Re: What is the best way to do this?

From: Stephane Faroult <>
Date: Sun, 03 Apr 2011 17:32:05 +0200
Message-ID: <>


     No need to apologize, I didn't spend hours on it. But the problem is precisely the scope of what you are allowed to do, and that is a problem that is very common.


    I have seen umpteen cases of queries (or processes) that, when seen under a magnifier, are absolutely untunable - OK, let's say you can gain 10% after hours of testing of obscure parameters or features. But when you see that the query that takes the most time on a machine is some kind of "select attribute from mega_table where sequence_generated_pk=:1" you know that something is seriously wrong with the program and that no amount of "SQL tuning" can save you. Many people on this list will tell you the same thing. I am flabbergasted by the number of developers who before writing a join need to search the web for "SQL tips", and the number of managers who seem to believe that "SQL tuning" is something analogous to copy editing. It isn't.   Why not as blatant as the join-in-a-loop, your case is in my eyes very similar and made worse by a totally twisted data repository (I cannot decently call THAT a database). But if you walk up the stack of function calls, perhaps one level up, perhaps two level ups, perhaps even more, you probably have a big loop (you mentioned a batch) that returns customer ids. This is where you need to hit, and hit hard, rethinking what you are given as input and what you need to produce in the end. This looks like a case where you can have performance gains of one order of magnitude.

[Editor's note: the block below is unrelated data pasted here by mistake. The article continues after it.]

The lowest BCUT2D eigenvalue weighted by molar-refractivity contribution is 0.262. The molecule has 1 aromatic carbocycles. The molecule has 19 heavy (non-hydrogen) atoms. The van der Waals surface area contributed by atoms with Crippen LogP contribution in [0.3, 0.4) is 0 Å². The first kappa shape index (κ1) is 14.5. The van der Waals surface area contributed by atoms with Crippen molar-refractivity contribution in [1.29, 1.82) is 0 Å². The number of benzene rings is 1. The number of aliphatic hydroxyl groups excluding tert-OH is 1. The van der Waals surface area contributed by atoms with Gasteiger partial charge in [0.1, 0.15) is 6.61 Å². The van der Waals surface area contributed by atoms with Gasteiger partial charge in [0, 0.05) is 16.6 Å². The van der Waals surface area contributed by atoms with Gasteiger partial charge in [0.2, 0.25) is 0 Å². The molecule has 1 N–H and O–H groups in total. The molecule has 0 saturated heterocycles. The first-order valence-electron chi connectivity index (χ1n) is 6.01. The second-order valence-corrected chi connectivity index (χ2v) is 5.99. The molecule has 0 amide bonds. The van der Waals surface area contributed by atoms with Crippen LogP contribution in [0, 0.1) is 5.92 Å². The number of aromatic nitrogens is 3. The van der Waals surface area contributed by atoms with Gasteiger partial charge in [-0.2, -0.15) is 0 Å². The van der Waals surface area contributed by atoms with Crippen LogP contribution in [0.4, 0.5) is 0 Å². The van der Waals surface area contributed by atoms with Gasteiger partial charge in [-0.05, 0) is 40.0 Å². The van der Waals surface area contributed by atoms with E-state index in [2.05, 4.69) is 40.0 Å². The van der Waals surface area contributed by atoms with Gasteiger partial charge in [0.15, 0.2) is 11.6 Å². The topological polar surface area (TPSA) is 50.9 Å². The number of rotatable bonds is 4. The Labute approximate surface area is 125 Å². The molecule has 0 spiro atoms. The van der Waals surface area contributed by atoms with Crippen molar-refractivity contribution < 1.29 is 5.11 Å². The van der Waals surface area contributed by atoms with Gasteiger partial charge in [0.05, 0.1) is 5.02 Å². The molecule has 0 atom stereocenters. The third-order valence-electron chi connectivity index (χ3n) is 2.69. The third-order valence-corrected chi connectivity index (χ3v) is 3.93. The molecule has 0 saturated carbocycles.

Needless to say, what you'd really need to have is a properly designed database, because the SQL that is required to make any sense of what you have to work with is probably slightly above the means of a developer with a couple of years of experience.

If I were you I'd renegotiate the scope.

Stephane Faroult
RoughSea Ltd <>
Konagora <>
RoughSea Channel on Youtube <>

On 04/03/2011 04:52 PM, Michael Moore wrote:
> Response to Stephane's post which starts:
> "Hmm, looks like one of the hidden reasons ..."
> Stephane,
> I feel a bit guilty that you made such a huge effort. While you
> solution is very clever, it addresses the problem at a level that is
> beyond the scope of what I am allowed to do. Specifically, I am not
> trying to resolve the virtual column names in a given 'where clause'.
> Instead, my task is to receive a single operand (virtual_column_name)
> and resolve it and then return it's value which is stored in the ABC
> table. I think my April 2nd post should make this clear.
> My apologies for not being more clear from, the beginning.
> Regards,
> Mike

Received on Sun Apr 03 2011 - 10:32:05 CDT

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